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The Great Plant Rant




Do you ever see something completely ordinary that just absolutely infuriates you? Something that annoys you so deeply, to the point where you have the urge to rant about it to everyone, including the hapless person beside you in a grocery store lineup, a pet who can’t run away in time, or just to yourself when no one else is around? No? Okay, maybe it’s just me, but let me explain.

The other day while heading to work, I took a shortcut through one of the parks on my workplace grounds. It was a beautiful sunny day, and I was enjoying the peace and quiet of the park as I headed to my station for the day. I rounded a bend in the path to find a man standing in front of a small gurgling waterfall and some bushes. He was staring at a delicate purple flower, a large camera poised in one hand, the strap draping around his neck, with the other hand swatting wildly at some branches. He grunted in annoyance as he began ripping at the foliage surrounding the flower, pulling out the tall grass and branches that apparently took away from the flower’s natural beauty. When he had finished clearing the area, he repositioned his camera in both hands and began snapping pictures of the purple flower and the waterfall backdrop, clearly pleased with himself.

Now, to any normal human, this seems like it’s not a big deal, but to me, he may as well have just kicked a puppy. I was weirdly outraged. Who the heck was he to decide that the grass and bushes weren’t good enough to be in a picture? What did they ever do to him? I mean really, I thought the wild greenery around the flower made it more subtle and natural, but apparently it just wasn’t nice enough for this man. This completely irrational annoyance towards the flower-man led to another, even bigger annoyance towards the injustice and inequality of flora in today’s world.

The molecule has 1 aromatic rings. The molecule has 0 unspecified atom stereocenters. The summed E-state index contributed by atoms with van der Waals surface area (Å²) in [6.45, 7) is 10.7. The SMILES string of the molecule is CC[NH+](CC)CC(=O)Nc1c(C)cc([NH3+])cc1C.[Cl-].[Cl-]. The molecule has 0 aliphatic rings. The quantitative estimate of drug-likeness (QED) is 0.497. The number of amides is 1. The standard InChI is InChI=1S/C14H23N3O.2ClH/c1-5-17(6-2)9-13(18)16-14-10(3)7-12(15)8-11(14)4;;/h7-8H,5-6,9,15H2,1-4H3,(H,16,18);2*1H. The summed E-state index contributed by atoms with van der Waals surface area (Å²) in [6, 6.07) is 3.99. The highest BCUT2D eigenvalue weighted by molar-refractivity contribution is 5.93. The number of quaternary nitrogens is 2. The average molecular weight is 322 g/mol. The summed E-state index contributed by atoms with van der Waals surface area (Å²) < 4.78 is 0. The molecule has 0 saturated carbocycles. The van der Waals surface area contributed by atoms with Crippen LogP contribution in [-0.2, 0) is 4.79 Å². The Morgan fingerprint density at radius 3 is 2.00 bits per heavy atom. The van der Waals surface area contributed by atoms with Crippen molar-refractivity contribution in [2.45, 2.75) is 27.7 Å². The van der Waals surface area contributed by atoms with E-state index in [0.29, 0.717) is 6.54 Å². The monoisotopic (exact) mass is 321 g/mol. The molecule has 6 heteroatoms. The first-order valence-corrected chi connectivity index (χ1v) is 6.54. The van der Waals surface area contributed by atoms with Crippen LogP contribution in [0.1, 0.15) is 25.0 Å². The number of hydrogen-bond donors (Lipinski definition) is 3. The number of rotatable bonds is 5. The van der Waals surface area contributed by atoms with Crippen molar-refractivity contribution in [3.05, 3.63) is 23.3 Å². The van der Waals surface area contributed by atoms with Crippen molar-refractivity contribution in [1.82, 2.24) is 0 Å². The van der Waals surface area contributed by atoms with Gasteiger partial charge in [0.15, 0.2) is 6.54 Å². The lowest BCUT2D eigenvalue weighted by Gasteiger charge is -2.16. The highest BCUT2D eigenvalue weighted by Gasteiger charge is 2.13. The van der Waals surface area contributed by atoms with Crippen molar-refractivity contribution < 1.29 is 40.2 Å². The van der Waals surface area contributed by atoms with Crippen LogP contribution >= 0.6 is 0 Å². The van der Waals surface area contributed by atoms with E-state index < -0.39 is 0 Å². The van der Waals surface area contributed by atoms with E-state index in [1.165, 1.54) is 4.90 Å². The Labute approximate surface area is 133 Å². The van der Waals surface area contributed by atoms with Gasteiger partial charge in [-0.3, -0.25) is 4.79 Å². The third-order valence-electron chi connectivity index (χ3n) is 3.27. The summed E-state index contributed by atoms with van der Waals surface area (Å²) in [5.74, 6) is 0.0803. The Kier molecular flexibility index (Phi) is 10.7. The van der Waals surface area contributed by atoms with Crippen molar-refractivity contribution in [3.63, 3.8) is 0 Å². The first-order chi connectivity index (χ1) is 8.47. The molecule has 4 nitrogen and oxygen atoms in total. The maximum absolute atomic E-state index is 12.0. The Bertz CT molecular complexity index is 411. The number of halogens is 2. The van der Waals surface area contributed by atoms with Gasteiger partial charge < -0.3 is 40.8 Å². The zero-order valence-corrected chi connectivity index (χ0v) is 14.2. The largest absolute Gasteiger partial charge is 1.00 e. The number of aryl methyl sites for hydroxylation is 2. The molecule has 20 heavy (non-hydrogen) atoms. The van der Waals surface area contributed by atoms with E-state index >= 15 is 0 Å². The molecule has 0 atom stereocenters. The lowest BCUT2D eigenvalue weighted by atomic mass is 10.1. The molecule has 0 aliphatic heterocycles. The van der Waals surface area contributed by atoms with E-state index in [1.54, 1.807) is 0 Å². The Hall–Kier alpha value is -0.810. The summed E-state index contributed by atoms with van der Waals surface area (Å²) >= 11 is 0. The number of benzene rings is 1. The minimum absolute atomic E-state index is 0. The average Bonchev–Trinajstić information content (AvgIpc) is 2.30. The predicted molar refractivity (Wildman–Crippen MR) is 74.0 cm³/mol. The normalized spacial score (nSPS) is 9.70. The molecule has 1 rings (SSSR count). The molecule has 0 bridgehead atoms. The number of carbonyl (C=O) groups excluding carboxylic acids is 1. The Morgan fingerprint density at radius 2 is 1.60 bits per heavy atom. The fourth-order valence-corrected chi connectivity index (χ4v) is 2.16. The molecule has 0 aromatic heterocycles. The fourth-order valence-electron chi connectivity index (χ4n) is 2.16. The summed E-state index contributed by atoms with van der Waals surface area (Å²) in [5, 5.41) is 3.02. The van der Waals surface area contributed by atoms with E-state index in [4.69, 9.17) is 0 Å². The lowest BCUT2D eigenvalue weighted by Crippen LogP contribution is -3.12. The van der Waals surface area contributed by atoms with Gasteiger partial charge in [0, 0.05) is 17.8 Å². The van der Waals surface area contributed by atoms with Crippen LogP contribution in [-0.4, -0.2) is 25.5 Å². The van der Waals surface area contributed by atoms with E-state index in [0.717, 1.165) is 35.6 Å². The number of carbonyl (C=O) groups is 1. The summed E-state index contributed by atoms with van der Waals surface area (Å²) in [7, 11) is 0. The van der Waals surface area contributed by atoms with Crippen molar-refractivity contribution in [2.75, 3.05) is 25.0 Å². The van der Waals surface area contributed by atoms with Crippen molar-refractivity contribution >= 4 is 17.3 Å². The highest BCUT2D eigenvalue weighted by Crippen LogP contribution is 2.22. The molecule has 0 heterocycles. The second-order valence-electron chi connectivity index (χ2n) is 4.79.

Flowers are the role model plants. They are on dresses, in magazines, on wall decor, in paintings. People douse themselves in perfume to smell like flowers, wear flowers in their hair, and carry flowers down the aisle at weddings. People love flowers, and they love to be like flowers.

This flower-obsessed mentality is out of control. If you think about it, we see it every day. You hear it in Disney movies and poetry and Shakespeare; beautiful people in particular are always compared to flowers. It’s like the highest form of beauty, the pinnacle of prettiness. To be called a flower is always thought to be such high praise, and while the notion is getting a bit archaic, we still hear it all the time.

Maybe it’s just me, but I don’t think being compared to a flower is a very high compliment at all. I mean, you are being compared to something whose sole job is to sit there and look pretty and smell nice, and I personally am not super excellent at any of those things.

To make matters worse, when you actually sit and think about it, there are a lot of things that come along with being a flower that aren’t the most flattering. Sure, when you call someone a flower you are calling them beautiful, pleasantly fragrant, and desirable. But you are also technically calling them high maintenance, expensive to buy, overly sensitive and delicate, fleeting, and unlikely to make it past the season.

Okay, I realize that this is not the intention of most people when they give this kind of compliment, and I get that this idea may be incredibly far-fetched and slightly offensive to very pretty people, but bear with me here. I tend to over-analyze metaphors until I completely deteriorate what was once a good-intentioned idea; It’s kind of my thing, and I do have a point to make (eventually).

Now back to the flower thing. Why is it that we place such high value on standardized beauty? Don’t get me wrong, I absolutely love flowers, (particularly daisies, if anyone cares), but I do think that extending the metaphorical value of them to become this all encompassing image of what beauty is isn’t the greatest idea. There are so many other, more dynamic plants and vegetation than flowers that we should use for compliments.